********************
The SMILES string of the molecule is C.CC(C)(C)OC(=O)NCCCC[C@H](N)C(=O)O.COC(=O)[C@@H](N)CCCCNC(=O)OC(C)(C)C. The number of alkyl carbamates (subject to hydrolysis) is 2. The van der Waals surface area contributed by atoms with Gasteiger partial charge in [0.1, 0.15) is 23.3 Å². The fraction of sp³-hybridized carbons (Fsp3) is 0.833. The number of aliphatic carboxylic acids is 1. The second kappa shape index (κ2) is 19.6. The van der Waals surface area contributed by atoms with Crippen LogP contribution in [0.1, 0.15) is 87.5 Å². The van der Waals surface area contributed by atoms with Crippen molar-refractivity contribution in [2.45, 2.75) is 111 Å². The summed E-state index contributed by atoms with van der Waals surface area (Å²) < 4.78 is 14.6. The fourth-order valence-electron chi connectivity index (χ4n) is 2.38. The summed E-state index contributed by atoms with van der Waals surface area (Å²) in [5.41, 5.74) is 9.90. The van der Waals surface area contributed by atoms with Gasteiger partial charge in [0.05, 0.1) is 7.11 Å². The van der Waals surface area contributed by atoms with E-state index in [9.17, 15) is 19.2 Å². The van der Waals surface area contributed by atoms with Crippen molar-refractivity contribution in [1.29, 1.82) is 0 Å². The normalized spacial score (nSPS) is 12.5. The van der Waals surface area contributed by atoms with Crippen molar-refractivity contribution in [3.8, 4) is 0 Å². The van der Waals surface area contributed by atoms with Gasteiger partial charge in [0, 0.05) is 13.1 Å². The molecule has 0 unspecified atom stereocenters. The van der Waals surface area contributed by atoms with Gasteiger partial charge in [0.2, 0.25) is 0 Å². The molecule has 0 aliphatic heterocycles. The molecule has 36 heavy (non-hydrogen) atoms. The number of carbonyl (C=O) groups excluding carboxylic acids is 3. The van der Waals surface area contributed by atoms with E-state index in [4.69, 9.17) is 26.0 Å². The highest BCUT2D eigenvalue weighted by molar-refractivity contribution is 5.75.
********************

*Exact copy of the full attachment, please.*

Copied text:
The SMILES string of the molecule is C.CC(C)(C)OC(=O)NCCCC[C@H](N)C(=O)O.COC(=O)[C@@H](N)CCCCNC(=O)OC(C)(C)C. The number of alkyl carbamates (subject to hydrolysis) is 2. The van der Waals surface area contributed by atoms with Gasteiger partial charge in [0.1, 0.15) is 23.3 Å². The fraction of sp³-hybridized carbons (Fsp3) is 0.833. The number of aliphatic carboxylic acids is 1. The second kappa shape index (κ2) is 19.6. The van der Waals surface area contributed by atoms with Crippen LogP contribution in [0.1, 0.15) is 87.5 Å². The van der Waals surface area contributed by atoms with Crippen molar-refractivity contribution in [2.45, 2.75) is 111 Å². The summed E-state index contributed by atoms with van der Waals surface area (Å²) < 4.78 is 14.6. The fourth-order valence-electron chi connectivity index (χ4n) is 2.38. The summed E-state index contributed by atoms with van der Waals surface area (Å²) in [5.41, 5.74) is 9.90. The van der Waals surface area contributed by atoms with Gasteiger partial charge in [0.05, 0.1) is 7.11 Å². The van der Waals surface area contributed by atoms with E-state index in [9.17, 15) is 19.2 Å². The van der Waals surface area contributed by atoms with Crippen molar-refractivity contribution in [1.29, 1.82) is 0 Å². The normalized spacial score (nSPS) is 12.5. The van der Waals surface area contributed by atoms with Crippen molar-refractivity contribution in [3.8, 4) is 0 Å². The van der Waals surface area contributed by atoms with Gasteiger partial charge in [0, 0.05) is 13.1 Å². The molecule has 0 unspecified atom stereocenters. The van der Waals surface area contributed by atoms with Gasteiger partial charge in [0.2, 0.25) is 0 Å². The molecule has 0 aliphatic heterocycles. The molecule has 36 heavy (non-hydrogen) atoms. The number of carbonyl (C=O) groups excluding carboxylic acids is 3. The van der Waals surface area contributed by atoms with E-state index in [4.69, 9.17) is 26.0 Å². The highest BCUT2D eigenvalue weighted by molar-refractivity contribution is 5.75.